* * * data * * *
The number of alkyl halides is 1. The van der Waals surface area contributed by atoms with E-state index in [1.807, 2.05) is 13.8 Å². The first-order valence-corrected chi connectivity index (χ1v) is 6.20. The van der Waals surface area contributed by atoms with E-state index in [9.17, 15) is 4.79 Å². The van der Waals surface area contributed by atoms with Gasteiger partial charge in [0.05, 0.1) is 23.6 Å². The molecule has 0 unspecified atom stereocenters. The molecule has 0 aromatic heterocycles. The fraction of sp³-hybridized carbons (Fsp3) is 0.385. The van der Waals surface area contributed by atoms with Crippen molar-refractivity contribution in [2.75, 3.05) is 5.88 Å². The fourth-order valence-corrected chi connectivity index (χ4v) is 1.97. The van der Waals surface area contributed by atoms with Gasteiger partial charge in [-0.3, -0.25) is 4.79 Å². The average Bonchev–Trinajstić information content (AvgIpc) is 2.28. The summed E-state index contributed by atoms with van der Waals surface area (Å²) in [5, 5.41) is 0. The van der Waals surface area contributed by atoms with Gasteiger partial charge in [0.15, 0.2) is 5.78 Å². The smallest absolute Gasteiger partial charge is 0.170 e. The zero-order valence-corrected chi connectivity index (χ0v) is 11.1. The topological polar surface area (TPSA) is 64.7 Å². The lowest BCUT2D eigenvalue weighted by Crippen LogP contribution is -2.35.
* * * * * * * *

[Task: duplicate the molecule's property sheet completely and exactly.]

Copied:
The number of alkyl halides is 1. The van der Waals surface area contributed by atoms with E-state index in [1.807, 2.05) is 13.8 Å². The first-order valence-corrected chi connectivity index (χ1v) is 6.20. The van der Waals surface area contributed by atoms with E-state index in [9.17, 15) is 4.79 Å². The van der Waals surface area contributed by atoms with Gasteiger partial charge in [0.05, 0.1) is 23.6 Å². The molecule has 0 unspecified atom stereocenters. The molecule has 0 aromatic heterocycles. The fraction of sp³-hybridized carbons (Fsp3) is 0.385. The van der Waals surface area contributed by atoms with Crippen molar-refractivity contribution in [2.75, 3.05) is 5.88 Å². The fourth-order valence-corrected chi connectivity index (χ4v) is 1.97. The van der Waals surface area contributed by atoms with Gasteiger partial charge in [-0.3, -0.25) is 4.79 Å². The average Bonchev–Trinajstić information content (AvgIpc) is 2.28. The summed E-state index contributed by atoms with van der Waals surface area (Å²) in [5, 5.41) is 0. The van der Waals surface area contributed by atoms with Gasteiger partial charge in [0.15, 0.2) is 5.78 Å². The smallest absolute Gasteiger partial charge is 0.170 e. The zero-order valence-corrected chi connectivity index (χ0v) is 11.1. The topological polar surface area (TPSA) is 64.7 Å². The lowest BCUT2D eigenvalue weighted by Crippen LogP contribution is -2.35.